Researchers Race to Document Vanishing Jewish Heritage of Galilee Druze Village

Research focuses on Margalit Zinati, 81, who never married so she could remain in the predominantly Druze village of Peki'in where Jews have lived since the Second Temple.

Eli Ashkenazi
Eli Ashkenazi
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Eli Ashkenazi
Eli Ashkenazi

The shade cast by an old mulberry tree in the courtyard of the synagogue in Peki'in blunted the onerous heat a bit last week as local resident Margalit Zinati, 81, chatted with Edna Assis, a researcher from the Ben Zvi Institute. Standing under the tree with their hands full of zucchini and rice, Zinati explained to Assis, with great patience and seriousness, how to stuff the zucchini with the rice. She had already shared her secrets for preparing mejadara from lentils and bulgur wheat, which she grows on a field near the village, the way her mother, grandmother and many previous generations of women prepared it.

Assis, a curator at Ben Zvi, researches food culture and as a reflection of identity, memory and history. Last week, she met with Zinati and three of her friends - a Druze, a Muslim and a Christian - several times in order to obtain as many recipes, stories and customs connected to food as possible, so as to preserve them from extinction.

But this wasn't Zinati's only task. Seven researchers from the Ben Zvi Institute also spent three days in her home last week as part of a pioneering project to document the heritage of the Jews of Peki'in, which has a special place in Israeli history.

Zinati, who was born in 1931, is the last link in the chain of a Jewish community that apparently maintained a continuous presence in Peki'in since the time of the Second Temple, when three families from the ranks of the cohanim, the priestly caste that served in the Temple, moved there. Since then, the only known break in the Jewish presence was during two years in the late 1930s, when the town's Jews fled the Arab riots of 1936-39. Most of them went to what they called the Hadera diaspora. But one family, Zinati's, returned home in 1940.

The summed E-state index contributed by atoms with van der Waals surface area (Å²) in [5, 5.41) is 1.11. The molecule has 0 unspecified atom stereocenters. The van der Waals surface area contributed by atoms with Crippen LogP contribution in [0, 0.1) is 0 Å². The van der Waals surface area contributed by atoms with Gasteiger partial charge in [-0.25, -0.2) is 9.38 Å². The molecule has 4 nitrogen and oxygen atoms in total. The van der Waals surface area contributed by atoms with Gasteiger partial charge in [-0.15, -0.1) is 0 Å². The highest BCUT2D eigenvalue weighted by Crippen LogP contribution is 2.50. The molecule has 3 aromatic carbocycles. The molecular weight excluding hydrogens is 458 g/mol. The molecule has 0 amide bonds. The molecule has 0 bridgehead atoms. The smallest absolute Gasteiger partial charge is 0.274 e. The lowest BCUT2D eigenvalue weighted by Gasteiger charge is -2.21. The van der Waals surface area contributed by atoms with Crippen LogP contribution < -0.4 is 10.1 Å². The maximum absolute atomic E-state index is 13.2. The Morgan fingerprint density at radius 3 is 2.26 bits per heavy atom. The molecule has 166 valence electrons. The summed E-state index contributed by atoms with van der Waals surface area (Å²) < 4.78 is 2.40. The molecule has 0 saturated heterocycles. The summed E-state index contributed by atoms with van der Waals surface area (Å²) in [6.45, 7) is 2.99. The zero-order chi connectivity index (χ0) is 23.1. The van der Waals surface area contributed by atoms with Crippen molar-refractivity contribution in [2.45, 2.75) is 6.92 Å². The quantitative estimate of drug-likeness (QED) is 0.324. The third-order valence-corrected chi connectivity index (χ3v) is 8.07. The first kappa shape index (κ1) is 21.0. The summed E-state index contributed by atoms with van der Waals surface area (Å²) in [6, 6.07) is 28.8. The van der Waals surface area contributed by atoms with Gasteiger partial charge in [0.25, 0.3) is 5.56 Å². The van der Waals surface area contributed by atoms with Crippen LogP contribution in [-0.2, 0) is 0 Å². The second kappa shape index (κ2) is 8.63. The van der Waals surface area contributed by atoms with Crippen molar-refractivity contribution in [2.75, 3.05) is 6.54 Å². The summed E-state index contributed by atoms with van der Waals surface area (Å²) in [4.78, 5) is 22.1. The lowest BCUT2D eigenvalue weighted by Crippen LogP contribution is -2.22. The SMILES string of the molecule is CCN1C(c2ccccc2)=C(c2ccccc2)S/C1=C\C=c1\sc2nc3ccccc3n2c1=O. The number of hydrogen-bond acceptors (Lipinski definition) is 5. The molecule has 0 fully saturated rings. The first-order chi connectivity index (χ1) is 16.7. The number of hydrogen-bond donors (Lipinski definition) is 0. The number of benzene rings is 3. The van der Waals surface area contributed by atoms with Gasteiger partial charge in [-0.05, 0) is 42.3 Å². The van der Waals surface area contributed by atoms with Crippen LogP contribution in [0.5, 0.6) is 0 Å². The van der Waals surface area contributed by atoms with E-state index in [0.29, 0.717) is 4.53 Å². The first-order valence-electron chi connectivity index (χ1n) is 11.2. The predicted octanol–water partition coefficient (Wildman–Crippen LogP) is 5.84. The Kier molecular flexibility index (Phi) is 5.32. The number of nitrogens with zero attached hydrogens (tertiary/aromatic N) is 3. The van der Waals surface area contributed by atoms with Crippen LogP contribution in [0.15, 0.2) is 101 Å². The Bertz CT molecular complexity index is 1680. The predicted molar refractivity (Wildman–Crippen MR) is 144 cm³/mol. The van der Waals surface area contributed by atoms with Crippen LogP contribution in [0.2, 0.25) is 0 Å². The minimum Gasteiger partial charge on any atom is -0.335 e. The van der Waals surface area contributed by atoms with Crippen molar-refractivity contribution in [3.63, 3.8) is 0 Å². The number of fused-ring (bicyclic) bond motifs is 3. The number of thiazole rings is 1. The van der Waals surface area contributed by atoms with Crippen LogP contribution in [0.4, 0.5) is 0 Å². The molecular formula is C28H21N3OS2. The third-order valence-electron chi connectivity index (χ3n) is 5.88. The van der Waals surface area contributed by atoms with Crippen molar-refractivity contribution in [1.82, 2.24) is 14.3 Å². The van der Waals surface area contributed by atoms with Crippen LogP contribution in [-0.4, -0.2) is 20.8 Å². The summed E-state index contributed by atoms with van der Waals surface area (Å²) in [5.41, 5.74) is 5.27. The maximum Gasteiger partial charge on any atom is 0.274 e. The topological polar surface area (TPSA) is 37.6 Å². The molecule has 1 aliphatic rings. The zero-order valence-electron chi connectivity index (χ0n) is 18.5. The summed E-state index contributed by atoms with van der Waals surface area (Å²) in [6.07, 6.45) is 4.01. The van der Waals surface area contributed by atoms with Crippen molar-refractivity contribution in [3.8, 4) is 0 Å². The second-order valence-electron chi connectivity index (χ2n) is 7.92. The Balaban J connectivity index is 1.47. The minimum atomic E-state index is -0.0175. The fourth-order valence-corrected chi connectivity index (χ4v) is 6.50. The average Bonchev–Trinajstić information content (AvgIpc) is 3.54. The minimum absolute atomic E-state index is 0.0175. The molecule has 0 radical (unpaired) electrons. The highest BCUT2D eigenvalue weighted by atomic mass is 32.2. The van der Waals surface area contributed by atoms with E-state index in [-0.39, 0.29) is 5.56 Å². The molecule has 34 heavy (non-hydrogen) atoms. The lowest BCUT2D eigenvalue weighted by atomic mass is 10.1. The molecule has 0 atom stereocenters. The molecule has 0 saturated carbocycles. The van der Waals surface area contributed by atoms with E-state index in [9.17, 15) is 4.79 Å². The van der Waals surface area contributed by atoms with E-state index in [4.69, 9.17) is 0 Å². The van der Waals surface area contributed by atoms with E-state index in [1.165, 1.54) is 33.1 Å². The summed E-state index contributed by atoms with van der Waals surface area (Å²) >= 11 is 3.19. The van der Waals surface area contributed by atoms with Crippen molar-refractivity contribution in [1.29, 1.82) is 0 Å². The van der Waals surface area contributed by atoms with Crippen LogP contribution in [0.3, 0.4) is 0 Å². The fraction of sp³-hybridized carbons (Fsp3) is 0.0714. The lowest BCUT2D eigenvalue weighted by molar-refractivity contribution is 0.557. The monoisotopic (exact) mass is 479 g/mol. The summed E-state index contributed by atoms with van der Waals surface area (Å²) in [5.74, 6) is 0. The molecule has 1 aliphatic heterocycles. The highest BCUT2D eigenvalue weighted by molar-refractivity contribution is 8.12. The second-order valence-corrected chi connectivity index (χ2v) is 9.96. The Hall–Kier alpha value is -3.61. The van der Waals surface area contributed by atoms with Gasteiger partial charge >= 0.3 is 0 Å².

The Zinatis are Mustarabim - Jews who lived in Arab lands and were thus influenced by Arab culture. The Mustarabim spoke Arabic, dressed like their Arab neighbors and had similar religious customs and ceremonies. Because the Land of Israel was under Arab control for centuries, there were also Mustarabim communities in Jerusalem, Safed and a few villages in the Galilee, including Peki'in, whose residents today are predominantly Druze.

A meeting with Zinati is given an extra dimension by the show she puts on for guests there together with Uriel Rosenbaum. Rosenbaum, an actor and drama therapist, visited Peki'in 13 years ago and was captivated by both Zinati's charms and those of the place.

"Margalit was charged with a difficult task: to remain in Peki'in to look after her father and mother, the synagogue and the family's fields," Rosenbaum said. "She did her job and never left. But she also never started a family of her own, because a wedding would have meant leaving the village. The Jewish Yishuv [prestate Jewish community in Israel] created a myth around the family - a myth in which Margalit's parents played an important role, which fell to her after their death."

But playing that role exacted a personal price from her. "There's a saying that a person who doesn't leave his parents will never be alone," Zinati says in the show she puts on for tourists who visit Peki'in. Yet the task she took upon herself did cause her to remain alone. And thus the curtain was drawn over the ancient Jewish community in Peki'in.

"Over the years, Margalit became a kind of exhibit," said Rosenbaum. "People would come here and have their picture taken with her, and then after leaving, say she is crazy and spread all kinds of rumors. But the reality is that she's an amazing woman."

A Zionist symbol